CV990 From , joined Dec 1969, posts, RR: Posted (12 years 4 months 1 day 23 hours ago) and read 687 times:
Once again we have another terrible crash, also AA is involved, it's an incredible time for American I presume. I've been screening carefully the latest news and more and more I feel that I've seen this "movie" years ago, in 1979 AA lost a DC-10-10 just after take-off from Chicago, also the engine Nº 3 left the plane and the same plane plumged down killing all on board, now we have something similar, also it's quite interesting to know that yesterday the plane came out from the maintenance, anything wrong happened today that might been caused by the stop of the plane? Could be! Also about communications, if we look to what occured in 1979 the only thing it could ear in the CVR was the word " Damn " said by the pilot, I don't think we will ear much more than that in this one!
Kottan From Switzerland, joined Jan 2000, 66 posts, RR: 0
Reply 1, posted (12 years 4 months 1 day 19 hours ago) and read 527 times:
Well, that might be one aspect of the similarity. Another one which struck my mind was the following: Both planes with one engine on each of its wing turned uncontrollably to either left or right after losing an engine (if it turns also out to be losing an engine here...). No chance to recover the plane by the flight crew.
How would a four engined aircraft 'react' on losing one engine? Would it be easier in keeping the aircraft on track - as there still is some power on the wing produced by the still working engine?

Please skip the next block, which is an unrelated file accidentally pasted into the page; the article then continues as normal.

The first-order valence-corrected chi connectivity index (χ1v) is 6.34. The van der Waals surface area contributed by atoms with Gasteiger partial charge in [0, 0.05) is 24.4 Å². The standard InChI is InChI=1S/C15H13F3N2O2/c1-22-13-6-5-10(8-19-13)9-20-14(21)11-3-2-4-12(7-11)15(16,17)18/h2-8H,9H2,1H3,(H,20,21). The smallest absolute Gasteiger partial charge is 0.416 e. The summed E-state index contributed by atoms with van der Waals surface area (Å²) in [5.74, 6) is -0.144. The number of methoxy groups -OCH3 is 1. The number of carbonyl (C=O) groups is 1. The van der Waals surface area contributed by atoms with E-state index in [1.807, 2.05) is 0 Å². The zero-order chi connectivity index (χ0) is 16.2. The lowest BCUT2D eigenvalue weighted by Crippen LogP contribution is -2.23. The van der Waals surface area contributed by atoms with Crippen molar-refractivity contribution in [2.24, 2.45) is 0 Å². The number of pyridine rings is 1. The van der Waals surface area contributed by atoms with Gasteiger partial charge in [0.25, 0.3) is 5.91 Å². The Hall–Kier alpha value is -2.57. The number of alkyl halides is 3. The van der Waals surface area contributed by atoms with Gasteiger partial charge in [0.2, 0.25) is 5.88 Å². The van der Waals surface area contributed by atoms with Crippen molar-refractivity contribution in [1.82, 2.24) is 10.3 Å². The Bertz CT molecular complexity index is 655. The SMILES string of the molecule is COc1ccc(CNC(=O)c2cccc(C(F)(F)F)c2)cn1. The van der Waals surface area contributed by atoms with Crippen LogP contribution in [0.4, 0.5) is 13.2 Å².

LZ-TLT From Germany, joined Apr 2001, 431 posts, RR: 0
Reply 2, posted (12 years 4 months 1 day 19 hours ago) and read 505 times:
I doubt the crew of a four-engined aircraft would have far more chances to recover. Just remember the El Al 747 which crashed in Amsterdam some years ago. They also suffered an engine separation on takeoff, tried to return to the airport and lost control during the final approach(apparently due to damages caused by the initial separation of the engine)
Palebird From Canada, joined Jan 2001, 78 posts, RR: 0
Reply 4, posted (12 years 4 months 1 day 17 hours ago) and read 458 times:
GE CF6 engines have a habit of shedding blades. GE acknowledges that there may be a problem but that is as far as it goes. I often wonder if GE is just so big that the FAA are hampered in their ability to lay any major AD's on them. There have been more than a few uncontained failures of the CF6 and no real 100% action by the FAA.